Cooking is part art and part science and one of my favorite things to do for people. I love being able to provide a meal or snacks to a group of my friends and over the years, I’ve picked up quite a few little tricks in the kitchen.
Over the weekend, a true hero among us, aka u/ThatSpyGuy, asked:
“What commonly repeated cooking tip is just completely wrong?”
Check out some of the best replies.
1. Oil to water
“Adding oil to your pasta water to prevent it from clumping. Oil floats in water. Just stir it.” —u/dancingbanana123
2. Rinsing chicken
“Rinsing off raw chicken. I know you don’t want to get salmonella, but rinsing off chicken just spreads it. Cooking it solves the problem automatically.” —u/CreepyAssociation173
3. Washing cast iron
“Myth: Never use soap on cast iron. Reality: You absolutely can use soap and scrub a well seasoned cast iron. Just don’t soak it.” —u/AbbreviationsMuch511
4. Be careful!
“‘Add seasoning to taste’ is a great tip to someone who’s already a competent and experienced cook (i.e. a person who doesn’t need that tip to begin with). It is a TERRIBLE tip for an inexperienced and/or infrequent cook. Give a suggested amount of seasoning in your recipe or description.” —u/Clapperoth
5. Doesn’t matter
“That you should use aluminum foil — shiny side in. Reynold’s says the shiny side is a result of the manufacturing process and not intended to speed up cooking. The impact of having the shiny side in is so minimal and negligible you will not notice a difference.” —u/Anon-fickleflake
6. High heat
“Myth: high heat is like fast-forward for cooking. It’s NOT!” —u/EatLard
7. Not true
8. They keep cooking
“That for cookies you should ‘bake until golden brown.’ The cookie sheet will stay hot after it leaves the oven and keep baking the cookies for a minute or so. If you want soft cookies, it’s better to take them out when only the edges look golden brown and let them keep cooking outside of the oven.” —u/Celestaria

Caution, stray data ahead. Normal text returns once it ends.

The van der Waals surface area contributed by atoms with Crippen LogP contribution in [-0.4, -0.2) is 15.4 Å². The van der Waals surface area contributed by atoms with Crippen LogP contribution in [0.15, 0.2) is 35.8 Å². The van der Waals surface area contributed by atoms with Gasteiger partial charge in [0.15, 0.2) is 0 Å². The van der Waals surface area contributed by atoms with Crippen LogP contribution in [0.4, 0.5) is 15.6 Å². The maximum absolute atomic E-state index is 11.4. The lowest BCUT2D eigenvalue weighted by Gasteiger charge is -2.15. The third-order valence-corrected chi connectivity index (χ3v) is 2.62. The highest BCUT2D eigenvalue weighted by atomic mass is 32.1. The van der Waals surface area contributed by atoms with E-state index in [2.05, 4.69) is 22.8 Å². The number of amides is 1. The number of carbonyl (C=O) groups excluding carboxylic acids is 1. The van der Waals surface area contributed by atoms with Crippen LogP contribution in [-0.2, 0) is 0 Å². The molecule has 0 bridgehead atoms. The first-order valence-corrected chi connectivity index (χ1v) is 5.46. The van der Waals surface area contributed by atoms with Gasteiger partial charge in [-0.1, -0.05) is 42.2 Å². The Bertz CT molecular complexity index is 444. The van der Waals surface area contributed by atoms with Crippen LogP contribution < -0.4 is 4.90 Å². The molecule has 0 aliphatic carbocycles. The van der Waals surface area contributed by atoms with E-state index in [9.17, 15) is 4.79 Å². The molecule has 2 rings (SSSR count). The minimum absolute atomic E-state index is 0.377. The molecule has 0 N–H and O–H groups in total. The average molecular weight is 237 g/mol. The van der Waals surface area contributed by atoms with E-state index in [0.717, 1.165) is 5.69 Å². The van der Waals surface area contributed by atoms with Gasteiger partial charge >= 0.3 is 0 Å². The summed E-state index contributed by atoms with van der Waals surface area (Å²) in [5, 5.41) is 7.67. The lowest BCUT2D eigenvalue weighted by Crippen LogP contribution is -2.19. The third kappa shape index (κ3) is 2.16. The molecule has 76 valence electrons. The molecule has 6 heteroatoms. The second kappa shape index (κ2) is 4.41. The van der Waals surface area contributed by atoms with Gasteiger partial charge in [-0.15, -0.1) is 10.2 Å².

9. Onion and garlic
Starting to saute onion and garlic at the same time. Onion takes a lot longer to cook and adding the garlic too early can burn it which can ruin the entire flavour of the dish. So many recipes tell you to do this and I just don’t get it! hbwd
“That you’re supposed to fluff your rice with a fork just before it’s done cooking. This is unnecessary and also kinda dumb because then you’re moving around uncooked parts with cooked parts, resulting in unevenly cooked rice.” —u/ThrowRARAw
11. Lower smoke point
“Using extra virgin olive oil to cook. EVOO has a lower smoke point than regular olive oil, so regular olive oil is better for cooking.” —u/ramblingamblinamblin
One clove of garlic
Measure every little thing. People who follow this don’t use the most important ingredient, which is love. — grindingkarma
14. Baking with butter
When making pie crust, rubbing the butter into the flour or using a fork/knife/pasty blender to achieve “pea-sized” crumbles.
Pretty much every recipe will describe it this way, but the expanding water from the butter drives that beautiful flakiness. Use a cheese grater with moderately large holes. Use very cold butter, and handle the butter lightly so that it doesn’t melt into your hands. Grate it and toss it into the flour about 1/3 of the butter at a time, tossing it to coat it with flour. Then make your dough. It will be light and flaky and heading in the direction of puff pastry.
Seriously, I use the same dough recipe I always used and the results are just staggeringly better because of this technique.
15. Scrambled eggs
“Putting milk/cream in scrambled eggs. Completely unnecessary if cooked with proper technique.” —u/jbm_the_dream
“That undercooked poultry is safe to eat. No, it isn’t — just like game meat or any meat.” —u/applesandoranges990
17. Listen up, America
Don’t measure flour(or other compressible powders) in volume! Use weight, a cup of sifted flour can be half of a cup of compressed flour.
18. Lies. All lies.
carmelize onions – 5 minutes. wtf… I see this everywhere. it’s takes 20 – 45 minutes to do that
I have spent years, years I tell you trying to perfect home-made pizza. Most recipes I’ve seen so far say “bake at 350 degrees F” which is utter nonsense. Pizza ovens bake the pizza at around 800 to 900 F. So I finally found out I could get a decent result at home by putting the oven on the highest temp – 500F, and put the pizza on the oven’s lowest rack (my broiler is located in the bottom.) Then when the bottom crust is done I put the pizza in the broiler rack below and cook it about 3 mins to get the top done.
That pork chops have to be cooked to shoe leather.